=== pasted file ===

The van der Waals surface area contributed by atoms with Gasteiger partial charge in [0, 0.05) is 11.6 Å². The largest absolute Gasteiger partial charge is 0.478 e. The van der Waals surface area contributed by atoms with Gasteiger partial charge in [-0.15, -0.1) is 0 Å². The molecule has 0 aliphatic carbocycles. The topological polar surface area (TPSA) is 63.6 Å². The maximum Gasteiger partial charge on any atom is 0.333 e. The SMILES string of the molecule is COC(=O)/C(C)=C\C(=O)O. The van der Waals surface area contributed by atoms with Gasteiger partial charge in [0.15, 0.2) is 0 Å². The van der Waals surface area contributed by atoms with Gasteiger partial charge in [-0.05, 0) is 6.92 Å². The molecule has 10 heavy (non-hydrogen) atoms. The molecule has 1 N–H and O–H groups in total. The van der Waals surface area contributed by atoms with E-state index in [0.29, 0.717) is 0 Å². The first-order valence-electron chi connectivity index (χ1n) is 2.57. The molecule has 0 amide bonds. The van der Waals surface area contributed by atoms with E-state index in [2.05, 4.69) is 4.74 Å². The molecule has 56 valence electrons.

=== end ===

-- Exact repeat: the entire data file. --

The van der Waals surface area contributed by atoms with Gasteiger partial charge in [0, 0.05) is 11.6 Å². The largest absolute Gasteiger partial charge is 0.478 e. The van der Waals surface area contributed by atoms with Gasteiger partial charge in [-0.15, -0.1) is 0 Å². The molecule has 0 aliphatic carbocycles. The topological polar surface area (TPSA) is 63.6 Å². The maximum Gasteiger partial charge on any atom is 0.333 e. The SMILES string of the molecule is COC(=O)/C(C)=C\C(=O)O. The van der Waals surface area contributed by atoms with Gasteiger partial charge in [0.15, 0.2) is 0 Å². The van der Waals surface area contributed by atoms with Gasteiger partial charge in [-0.05, 0) is 6.92 Å². The molecule has 10 heavy (non-hydrogen) atoms. The molecule has 1 N–H and O–H groups in total. The van der Waals surface area contributed by atoms with E-state index in [0.29, 0.717) is 0 Å². The first-order valence-electron chi connectivity index (χ1n) is 2.57. The molecule has 0 amide bonds. The van der Waals surface area contributed by atoms with E-state index in [2.05, 4.69) is 4.74 Å². The molecule has 56 valence electrons.